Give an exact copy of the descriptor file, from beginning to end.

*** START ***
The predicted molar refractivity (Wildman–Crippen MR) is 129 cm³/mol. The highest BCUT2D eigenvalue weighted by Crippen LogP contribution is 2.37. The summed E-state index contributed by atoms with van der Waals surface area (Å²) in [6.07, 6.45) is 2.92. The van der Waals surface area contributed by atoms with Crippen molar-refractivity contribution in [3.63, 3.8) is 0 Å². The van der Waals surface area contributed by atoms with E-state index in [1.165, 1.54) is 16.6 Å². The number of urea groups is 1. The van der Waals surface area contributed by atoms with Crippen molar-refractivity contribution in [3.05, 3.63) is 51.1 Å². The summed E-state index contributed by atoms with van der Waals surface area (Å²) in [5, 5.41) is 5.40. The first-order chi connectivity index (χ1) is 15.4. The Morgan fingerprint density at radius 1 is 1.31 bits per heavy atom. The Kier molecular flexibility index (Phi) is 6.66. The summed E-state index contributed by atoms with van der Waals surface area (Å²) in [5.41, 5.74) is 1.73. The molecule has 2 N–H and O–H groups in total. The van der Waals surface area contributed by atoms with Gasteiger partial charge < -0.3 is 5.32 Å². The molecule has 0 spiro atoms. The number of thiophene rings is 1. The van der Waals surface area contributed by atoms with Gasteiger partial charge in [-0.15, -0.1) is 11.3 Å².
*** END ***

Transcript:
The predicted molar refractivity (Wildman–Crippen MR) is 129 cm³/mol. The highest BCUT2D eigenvalue weighted by Crippen LogP contribution is 2.37. The summed E-state index contributed by atoms with van der Waals surface area (Å²) in [6.07, 6.45) is 2.92. The van der Waals surface area contributed by atoms with Crippen molar-refractivity contribution in [3.63, 3.8) is 0 Å². The van der Waals surface area contributed by atoms with E-state index in [1.165, 1.54) is 16.6 Å². The number of urea groups is 1. The van der Waals surface area contributed by atoms with Crippen molar-refractivity contribution in [3.05, 3.63) is 51.1 Å². The summed E-state index contributed by atoms with van der Waals surface area (Å²) in [5, 5.41) is 5.40. The first-order chi connectivity index (χ1) is 15.4. The Morgan fingerprint density at radius 1 is 1.31 bits per heavy atom. The Kier molecular flexibility index (Phi) is 6.66. The summed E-state index contributed by atoms with van der Waals surface area (Å²) in [5.41, 5.74) is 1.73. The molecule has 2 N–H and O–H groups in total. The van der Waals surface area contributed by atoms with Gasteiger partial charge < -0.3 is 5.32 Å². The molecule has 0 spiro atoms. The number of thiophene rings is 1. The van der Waals surface area contributed by atoms with Gasteiger partial charge in [-0.15, -0.1) is 11.3 Å².